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News: Excavations
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Aerial photograph of the excavation site at Palaiochoria, Amarynthos (photo: Ministry of Culture and Sports)
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by Archaeology Newsroom

The toponym ‘Amarynthos’ is found for the first time on an inscription

Greek- Swiss excavations at the sanctuary of Artemis Amarysia

An inscription from classical times referring to the toponym “Amarynthos” was located in Palaiochoria, 2km east of today’s Amarynthos on Euboea. As stated in the announcement by the Ministry of Culture and Sports, the inscription was found on a Roman fountain used for a second time  and has not survived intact. Written on it however is “… ΑΡΤΕΜΙΔΟΣ ΕΝ ΑΜΑΡΥΝΘΩΙ” confirming the identification of the ancient foundations as the sanctuary of Artemis Amarysia.

Inscriptions and stamped tiles were found in 2017 bearing the name of Artemis, but it is only this year that the toponym is being read for the first time. This is particularly significant since the remains of the prehistoric settlement, excavated in the same area by the Greek Archaeological Service in the 70s and 80s, can be identified with the Mycenaean toponym a-ma-ru-to as referred to on Linear B-tablets in the Mycenaean palace of Thebes. The toponym “Amarynthos” has been preserved in the same place for over 3,000 years.

The Greek-Swiss excavation programme began in 2006, with the aim to find the sanctuary of Artemis Amarylia, one of the most important sanctuaries in Euboea, according to ancient sources. During the last few years, two arcades of the Hellenistic era have been excavated, demarcating the temple from the east and north. This year the south wing of the eastern arcade was found, so the boundaries of the sanctuary are now known on three sides.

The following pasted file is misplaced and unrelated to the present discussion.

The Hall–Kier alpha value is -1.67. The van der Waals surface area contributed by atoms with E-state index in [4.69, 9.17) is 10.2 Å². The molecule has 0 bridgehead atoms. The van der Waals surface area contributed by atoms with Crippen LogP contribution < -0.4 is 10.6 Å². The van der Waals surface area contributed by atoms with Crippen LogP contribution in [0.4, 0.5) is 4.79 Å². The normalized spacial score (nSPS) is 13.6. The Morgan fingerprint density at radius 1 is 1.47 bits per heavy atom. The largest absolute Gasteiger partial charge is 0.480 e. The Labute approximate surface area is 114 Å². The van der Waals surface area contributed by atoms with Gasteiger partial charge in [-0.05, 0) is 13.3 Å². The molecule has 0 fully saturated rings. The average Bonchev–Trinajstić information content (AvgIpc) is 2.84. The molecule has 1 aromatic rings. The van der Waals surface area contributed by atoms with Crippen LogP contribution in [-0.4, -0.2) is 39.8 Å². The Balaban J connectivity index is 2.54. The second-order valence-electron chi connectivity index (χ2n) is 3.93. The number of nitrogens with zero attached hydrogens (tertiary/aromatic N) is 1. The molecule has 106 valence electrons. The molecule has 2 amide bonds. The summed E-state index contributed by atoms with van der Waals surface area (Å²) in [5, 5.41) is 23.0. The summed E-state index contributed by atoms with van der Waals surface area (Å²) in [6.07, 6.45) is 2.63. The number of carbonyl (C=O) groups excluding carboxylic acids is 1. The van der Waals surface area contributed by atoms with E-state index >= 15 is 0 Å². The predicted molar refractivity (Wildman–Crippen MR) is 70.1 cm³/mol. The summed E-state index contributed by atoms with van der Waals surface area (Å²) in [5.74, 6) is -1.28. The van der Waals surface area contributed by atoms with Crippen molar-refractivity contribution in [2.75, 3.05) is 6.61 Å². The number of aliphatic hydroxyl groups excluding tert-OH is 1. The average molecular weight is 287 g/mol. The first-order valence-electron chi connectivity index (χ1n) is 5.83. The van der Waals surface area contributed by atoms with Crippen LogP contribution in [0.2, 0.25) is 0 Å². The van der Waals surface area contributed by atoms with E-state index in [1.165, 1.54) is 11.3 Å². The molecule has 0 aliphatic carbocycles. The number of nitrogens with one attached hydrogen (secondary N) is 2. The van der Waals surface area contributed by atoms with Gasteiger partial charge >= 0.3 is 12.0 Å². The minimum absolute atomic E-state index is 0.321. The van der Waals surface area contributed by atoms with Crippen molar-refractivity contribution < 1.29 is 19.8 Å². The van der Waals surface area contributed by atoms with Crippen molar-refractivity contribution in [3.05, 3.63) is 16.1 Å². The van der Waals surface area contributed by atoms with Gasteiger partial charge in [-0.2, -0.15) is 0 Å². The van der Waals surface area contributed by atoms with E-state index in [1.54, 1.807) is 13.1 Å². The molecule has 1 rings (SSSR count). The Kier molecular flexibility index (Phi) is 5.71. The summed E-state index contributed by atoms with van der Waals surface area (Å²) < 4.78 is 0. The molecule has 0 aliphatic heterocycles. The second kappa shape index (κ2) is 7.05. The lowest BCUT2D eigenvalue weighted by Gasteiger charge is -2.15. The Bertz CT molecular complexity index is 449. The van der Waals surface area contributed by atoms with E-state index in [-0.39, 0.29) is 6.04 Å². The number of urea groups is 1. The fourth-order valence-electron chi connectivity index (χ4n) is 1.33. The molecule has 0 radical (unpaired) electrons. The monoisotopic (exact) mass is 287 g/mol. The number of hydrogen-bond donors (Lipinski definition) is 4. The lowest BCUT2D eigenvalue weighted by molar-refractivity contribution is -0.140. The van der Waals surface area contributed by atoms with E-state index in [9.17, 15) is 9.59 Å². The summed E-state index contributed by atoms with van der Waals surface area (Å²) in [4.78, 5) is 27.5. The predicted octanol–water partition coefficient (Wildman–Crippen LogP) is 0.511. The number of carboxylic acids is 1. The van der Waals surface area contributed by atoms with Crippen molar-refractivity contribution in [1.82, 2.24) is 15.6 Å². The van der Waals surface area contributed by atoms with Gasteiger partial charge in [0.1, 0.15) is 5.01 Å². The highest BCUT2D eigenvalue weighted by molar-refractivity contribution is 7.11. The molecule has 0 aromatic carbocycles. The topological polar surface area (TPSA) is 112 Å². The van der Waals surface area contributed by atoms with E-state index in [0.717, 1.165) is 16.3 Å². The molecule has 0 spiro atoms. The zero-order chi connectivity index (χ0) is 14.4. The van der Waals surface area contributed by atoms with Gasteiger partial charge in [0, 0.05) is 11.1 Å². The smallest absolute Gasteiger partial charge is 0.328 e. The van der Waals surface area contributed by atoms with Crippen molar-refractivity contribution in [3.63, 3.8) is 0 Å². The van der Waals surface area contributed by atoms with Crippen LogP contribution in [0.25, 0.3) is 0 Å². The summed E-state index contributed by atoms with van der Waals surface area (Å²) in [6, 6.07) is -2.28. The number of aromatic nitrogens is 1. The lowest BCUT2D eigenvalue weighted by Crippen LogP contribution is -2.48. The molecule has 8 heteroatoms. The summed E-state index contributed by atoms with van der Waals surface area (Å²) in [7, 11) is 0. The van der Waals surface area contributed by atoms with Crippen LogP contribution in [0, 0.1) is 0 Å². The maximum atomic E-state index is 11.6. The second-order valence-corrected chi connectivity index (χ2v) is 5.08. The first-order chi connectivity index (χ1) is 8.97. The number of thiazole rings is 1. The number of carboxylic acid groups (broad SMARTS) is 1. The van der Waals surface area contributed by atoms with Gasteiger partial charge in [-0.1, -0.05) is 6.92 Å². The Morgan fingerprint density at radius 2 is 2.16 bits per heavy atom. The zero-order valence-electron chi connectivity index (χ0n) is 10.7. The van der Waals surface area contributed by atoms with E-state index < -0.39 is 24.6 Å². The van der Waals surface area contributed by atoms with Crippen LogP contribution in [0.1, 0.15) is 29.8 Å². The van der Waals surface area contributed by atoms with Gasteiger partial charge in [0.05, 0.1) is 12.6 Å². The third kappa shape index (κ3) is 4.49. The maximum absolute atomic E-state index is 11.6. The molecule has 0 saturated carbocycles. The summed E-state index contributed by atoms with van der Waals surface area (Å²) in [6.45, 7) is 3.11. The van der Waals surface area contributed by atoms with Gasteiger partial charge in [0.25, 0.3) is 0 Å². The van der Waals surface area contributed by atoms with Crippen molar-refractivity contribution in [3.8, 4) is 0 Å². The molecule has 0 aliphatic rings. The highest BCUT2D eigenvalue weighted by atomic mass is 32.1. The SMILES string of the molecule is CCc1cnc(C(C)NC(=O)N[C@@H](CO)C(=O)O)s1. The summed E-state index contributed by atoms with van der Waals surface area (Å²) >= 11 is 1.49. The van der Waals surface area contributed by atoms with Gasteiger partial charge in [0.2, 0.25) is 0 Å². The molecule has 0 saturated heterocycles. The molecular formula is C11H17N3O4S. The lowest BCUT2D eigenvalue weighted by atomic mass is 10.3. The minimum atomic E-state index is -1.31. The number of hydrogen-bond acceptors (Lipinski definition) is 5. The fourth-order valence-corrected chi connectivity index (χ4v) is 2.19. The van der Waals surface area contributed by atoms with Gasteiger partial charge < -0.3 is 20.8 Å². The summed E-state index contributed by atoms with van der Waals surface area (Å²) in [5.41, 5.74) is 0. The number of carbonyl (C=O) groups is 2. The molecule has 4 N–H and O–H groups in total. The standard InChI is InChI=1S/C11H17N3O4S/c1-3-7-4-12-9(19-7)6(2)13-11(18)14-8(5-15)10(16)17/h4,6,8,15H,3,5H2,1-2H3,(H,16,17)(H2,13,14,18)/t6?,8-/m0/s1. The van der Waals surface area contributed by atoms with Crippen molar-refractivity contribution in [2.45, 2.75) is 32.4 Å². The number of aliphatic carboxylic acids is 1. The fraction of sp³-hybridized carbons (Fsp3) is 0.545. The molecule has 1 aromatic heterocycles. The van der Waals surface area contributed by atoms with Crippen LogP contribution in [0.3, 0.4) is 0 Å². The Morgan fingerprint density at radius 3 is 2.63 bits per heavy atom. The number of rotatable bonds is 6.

The 2019 excavation focuses on the central part of the sanctuary where a modern house was demolished in December 2018, after ancient buildings were discovered next to it following a geophysical survey by a team from the University of Thessaloniki. In the summer of 2019, foundations were found beneath the house of a monumental classicαl building with an east-west orientation, as expected for a temple. Its poor state of conservation does not yet allow for a clear identification. This hypothesis, however, is further supported by the finding exactly to the east of a large foundation of 4.8 m by at least 12 m. This is most probably the sanctuary altar.

The excavation is being conducted by the Swiss School of Archaeology in Greece in collaboration with the Ephorate of Antiquities of Euboea. The heads of the excavation, Professor Karl Reber, director of the Swiss Archaeological School, and Amalia Karapaschalidou, Honorary Ephor of the Ephorate of Antiquities of Euboea, expect new data on this important monument with the continuation of the excavation, under the supervision of the Ephorate of Euboea Antiquities, particularly of director Angeliki Simosi and archaeologist in charge Konstantinos Boukaras.

NOTES
1. Translated into English by Archaeology Newsroom